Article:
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About Taryn Taylor

Taryn Taylor is an assistant professor in the Obstetrics and Gynaecology Department at Western University.

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Taryn S. Taylor, MD, PhD, FRCSC completed medical school and residency in Obstetrics & Gynecology at Western University. During her residency training, she completed a PhD in Health Professions Education through Maastricht University, the Netherlands as a Clinician Investigator Program trainee. In 2017, her doctoral thesis entitled “Exploring Fatigue as a Social Construct: Implications for Work Hour Reform in Postgraduate Medical Education” was recognized by the largest international conference in medical education, the Association of Medical Education of Europe, with the PhD prize for best doctoral research. Dr. Taylor subsequently completed a Senior Fellowship in Simulation Education through the Department of Innovation in Medical Education and the University of Ottawa Skills and Simulation Centre. 
Through her PhD training in Health Professions Education, she developed methodological expertise in constructivist grounded theory (CGT) research and as an early career investigator, she has successfully accrued more than $190,000 in competitive funding support to expand her program of research. Dr Taylor’s fellowship training in simulation education has prepared her to design, deploy and debrief interdisciplinary and interprofessional theatre-based and in situ simulations that adhere with good principles of educational design.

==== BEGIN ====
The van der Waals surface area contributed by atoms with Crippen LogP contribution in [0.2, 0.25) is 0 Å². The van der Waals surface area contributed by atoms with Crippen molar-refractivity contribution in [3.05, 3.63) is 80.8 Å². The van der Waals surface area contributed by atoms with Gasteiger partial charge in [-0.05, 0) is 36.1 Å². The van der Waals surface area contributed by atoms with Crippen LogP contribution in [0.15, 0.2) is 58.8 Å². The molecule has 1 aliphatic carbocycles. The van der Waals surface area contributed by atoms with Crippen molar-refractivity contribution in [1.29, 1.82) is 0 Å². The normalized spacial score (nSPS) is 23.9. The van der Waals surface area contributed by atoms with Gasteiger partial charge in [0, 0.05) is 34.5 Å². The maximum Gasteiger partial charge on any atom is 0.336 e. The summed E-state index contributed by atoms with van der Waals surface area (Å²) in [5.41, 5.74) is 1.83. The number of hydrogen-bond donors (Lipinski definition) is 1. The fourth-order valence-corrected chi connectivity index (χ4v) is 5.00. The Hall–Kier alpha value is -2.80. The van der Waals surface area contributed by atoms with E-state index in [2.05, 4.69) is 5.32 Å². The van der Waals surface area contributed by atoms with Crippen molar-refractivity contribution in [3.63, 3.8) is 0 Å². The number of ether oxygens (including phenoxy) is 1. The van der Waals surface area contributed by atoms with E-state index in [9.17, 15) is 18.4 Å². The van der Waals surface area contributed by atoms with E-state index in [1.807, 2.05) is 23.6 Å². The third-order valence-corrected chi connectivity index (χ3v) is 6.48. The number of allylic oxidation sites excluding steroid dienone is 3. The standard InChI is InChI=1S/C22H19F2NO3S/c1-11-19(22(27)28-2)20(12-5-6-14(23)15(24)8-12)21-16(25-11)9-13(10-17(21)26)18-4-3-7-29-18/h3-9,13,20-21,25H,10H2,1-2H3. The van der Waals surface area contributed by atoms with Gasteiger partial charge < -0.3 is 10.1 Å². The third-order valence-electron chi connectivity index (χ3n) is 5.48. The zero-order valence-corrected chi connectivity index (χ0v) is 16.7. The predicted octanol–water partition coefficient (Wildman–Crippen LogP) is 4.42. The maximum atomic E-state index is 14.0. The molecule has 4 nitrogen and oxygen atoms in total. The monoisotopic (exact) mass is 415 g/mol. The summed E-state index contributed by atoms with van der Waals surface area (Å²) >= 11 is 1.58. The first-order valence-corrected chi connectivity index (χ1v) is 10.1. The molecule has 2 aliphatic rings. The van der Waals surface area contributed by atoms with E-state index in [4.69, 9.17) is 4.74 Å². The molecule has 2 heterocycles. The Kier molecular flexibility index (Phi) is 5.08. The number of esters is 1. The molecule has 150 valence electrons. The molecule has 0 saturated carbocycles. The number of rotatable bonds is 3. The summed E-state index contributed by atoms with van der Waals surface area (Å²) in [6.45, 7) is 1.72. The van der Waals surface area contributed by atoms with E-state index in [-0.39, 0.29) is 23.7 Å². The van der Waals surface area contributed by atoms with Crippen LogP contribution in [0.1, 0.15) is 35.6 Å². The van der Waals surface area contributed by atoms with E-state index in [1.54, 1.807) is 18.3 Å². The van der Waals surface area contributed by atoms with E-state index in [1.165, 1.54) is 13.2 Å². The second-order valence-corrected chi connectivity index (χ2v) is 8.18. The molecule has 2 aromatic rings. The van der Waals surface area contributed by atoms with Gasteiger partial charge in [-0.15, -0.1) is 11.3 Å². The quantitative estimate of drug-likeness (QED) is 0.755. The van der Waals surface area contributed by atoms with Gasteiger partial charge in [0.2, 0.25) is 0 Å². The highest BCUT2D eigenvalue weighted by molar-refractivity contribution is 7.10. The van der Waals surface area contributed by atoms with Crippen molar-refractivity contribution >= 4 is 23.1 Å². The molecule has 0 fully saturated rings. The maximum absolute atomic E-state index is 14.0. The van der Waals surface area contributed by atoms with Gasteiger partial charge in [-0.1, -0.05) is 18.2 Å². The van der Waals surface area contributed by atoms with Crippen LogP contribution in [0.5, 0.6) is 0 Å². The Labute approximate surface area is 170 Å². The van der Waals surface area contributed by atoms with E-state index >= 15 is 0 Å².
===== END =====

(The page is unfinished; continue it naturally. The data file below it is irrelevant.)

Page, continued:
Presently, she is an Assistant Professor in the Department of Obstetrics & Gynaecology, London Health Sciences Centre and a Scientist at the Centre for Education Research & Innovation (CERI), Schulich School of Medicine & Dentistry. As an academic generalist in Obstetrics & Gynaecology, Dr. Taylor enjoys finding new ways of engaging trainees and optimizing the clinical learning environment to ensure exemplary training and patient care. Her clinical practice includes general obstetrics and primarily office-based gynaecology. 
In her CERI Scientist role, Dr. Taylor has continued to develop her research program exploring the nature and implications of fatigue in the clinical performance of physicians and trainees. One emerging research interest involves novel approaches to simulation-based research that seek to enhance interprofessional and inter-disciplinary team performance.


Present Assistant Professor, Western University Department of Obstetrics and Gynaecology

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